Turkey summons 10 ambassadors after call for Kavala's release

Turkey's foreign ministry has summoned the ambassadors of 10 countries over what it said was an "irresponsible" statement that called for the urgent release of philanthropist Osman Kavala.

Lawyers and supporters of the Gezi solidarity group gather in front of the Justice Palace, the Caglayan Courthouse, as a Turkish court began the re-trial of philanthropist Osman Kavala and 15 others over their role in nationwide protests in 2013.

Duvar English - Reuters

Turkey's foreign ministry summoned the ambassadors of 10 countries, including the United States, Germany and France, on Oct. 19 over what it said was an "irresponsible" statement that called for the urgent release of philanthropist Osman Kavala.

The statement, shared by some of the embassies on Oct. 18, called for a just and speedy resolution to Kavala's case, four years after he was jailed, saying the case "cast a shadow over respect for democracy."

The Turkish businessman has been in prison since late 2017 without being convicted, in what rights groups say is symbolic of a crackdown on dissent under President Recep Tayyip Erdoğan.

The European Court of Human Rights (ECHR) called for Kavala's immediate release in late 2019 over a lack of reasonable suspicion that he committed an offense, ruling that his detention served to silence him.

He was acquitted last year of charges related to nationwide protests in 2013, but the ruling was overturned this year and combined with charges in another case related to a coup attempt in 2016.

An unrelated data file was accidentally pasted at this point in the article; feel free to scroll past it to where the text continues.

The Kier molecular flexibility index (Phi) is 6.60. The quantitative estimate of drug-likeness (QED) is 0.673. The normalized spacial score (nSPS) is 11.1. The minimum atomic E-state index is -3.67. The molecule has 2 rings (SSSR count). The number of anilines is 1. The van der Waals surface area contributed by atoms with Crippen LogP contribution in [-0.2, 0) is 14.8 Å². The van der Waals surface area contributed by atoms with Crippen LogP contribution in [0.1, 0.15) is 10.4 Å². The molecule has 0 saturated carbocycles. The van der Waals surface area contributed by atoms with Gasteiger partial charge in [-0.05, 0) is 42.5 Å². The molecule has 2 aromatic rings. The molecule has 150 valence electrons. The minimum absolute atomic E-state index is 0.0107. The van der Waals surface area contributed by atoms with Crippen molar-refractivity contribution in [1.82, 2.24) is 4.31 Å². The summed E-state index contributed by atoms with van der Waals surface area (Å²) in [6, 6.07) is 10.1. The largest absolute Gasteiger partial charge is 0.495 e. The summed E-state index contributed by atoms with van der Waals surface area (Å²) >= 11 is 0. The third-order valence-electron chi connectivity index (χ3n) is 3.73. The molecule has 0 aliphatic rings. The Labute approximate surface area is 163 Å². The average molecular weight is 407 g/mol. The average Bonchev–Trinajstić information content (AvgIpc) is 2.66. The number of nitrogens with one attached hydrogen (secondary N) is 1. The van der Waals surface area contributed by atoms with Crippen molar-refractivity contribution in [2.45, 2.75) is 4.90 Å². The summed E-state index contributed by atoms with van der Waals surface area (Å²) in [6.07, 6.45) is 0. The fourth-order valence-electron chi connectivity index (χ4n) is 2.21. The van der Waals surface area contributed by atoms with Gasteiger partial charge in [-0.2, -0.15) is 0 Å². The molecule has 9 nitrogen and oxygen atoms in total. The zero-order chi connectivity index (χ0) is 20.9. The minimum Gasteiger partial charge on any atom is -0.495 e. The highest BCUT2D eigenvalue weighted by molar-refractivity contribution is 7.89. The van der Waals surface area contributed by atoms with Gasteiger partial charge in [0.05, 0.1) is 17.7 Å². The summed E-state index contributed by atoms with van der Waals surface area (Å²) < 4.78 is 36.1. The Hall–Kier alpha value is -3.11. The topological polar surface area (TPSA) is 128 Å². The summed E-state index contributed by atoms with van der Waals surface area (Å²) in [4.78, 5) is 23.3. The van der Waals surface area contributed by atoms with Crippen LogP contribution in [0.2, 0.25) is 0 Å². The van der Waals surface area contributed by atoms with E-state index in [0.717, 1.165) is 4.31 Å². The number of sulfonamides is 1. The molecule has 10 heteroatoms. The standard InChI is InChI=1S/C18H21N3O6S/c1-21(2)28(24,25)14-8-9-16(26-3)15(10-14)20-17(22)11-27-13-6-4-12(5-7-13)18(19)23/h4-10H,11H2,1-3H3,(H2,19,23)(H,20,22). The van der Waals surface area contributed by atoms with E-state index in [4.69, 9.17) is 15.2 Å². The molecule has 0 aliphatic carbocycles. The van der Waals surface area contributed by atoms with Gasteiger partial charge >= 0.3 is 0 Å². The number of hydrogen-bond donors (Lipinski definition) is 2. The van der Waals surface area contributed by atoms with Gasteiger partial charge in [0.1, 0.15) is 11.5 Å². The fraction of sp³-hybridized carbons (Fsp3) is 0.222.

"The continuing delays in (Kavala's) trial, including by merging different cases and creating new ones after a previous acquittal, cast a shadow over respect for democracy, the rule of law and transparency in the Turkish judiciary system," the embassies said in the statement.

"Noting the rulings of the European Court of Human Rights on the matter, we call for Turkey to secure his urgent release," it said.

The other parties to the statement were Canada, Denmark, the Netherlands, Norway, Sweden, Finland and New Zealand.

State of law

The foreign ministry said it told ambassadors on Oct. 19 that it rejected the "unacceptable" statement aimed to pressure Turkey's judiciary and also politicize judicial processes.

"It was emphasized that Turkey is a democratic state of law that is respectful towards human rights and they were reminded that the Turkish judiciary would not be affected by such an irresponsible statement," it said.

The diplomats were warned that they should remain within their responsibilities as part of international agreements, the foreign ministry added.

Responding to the statement on Oct. 18, Interior Minister Süleyman Soylu said Turkey is a democratic and lawful state. "Your recommendation and suggestion cast a shadow on your understanding of law and democracy," he said on Twitter.

The Council of Europe has said it will begin infringement proceedings against Turkey if Kavala is not released. Turkey would be the second country against which infringement proceedings have been launched.

The next hearing in the case against Kavala, who has denied all charges, and others will be held on Nov. 26.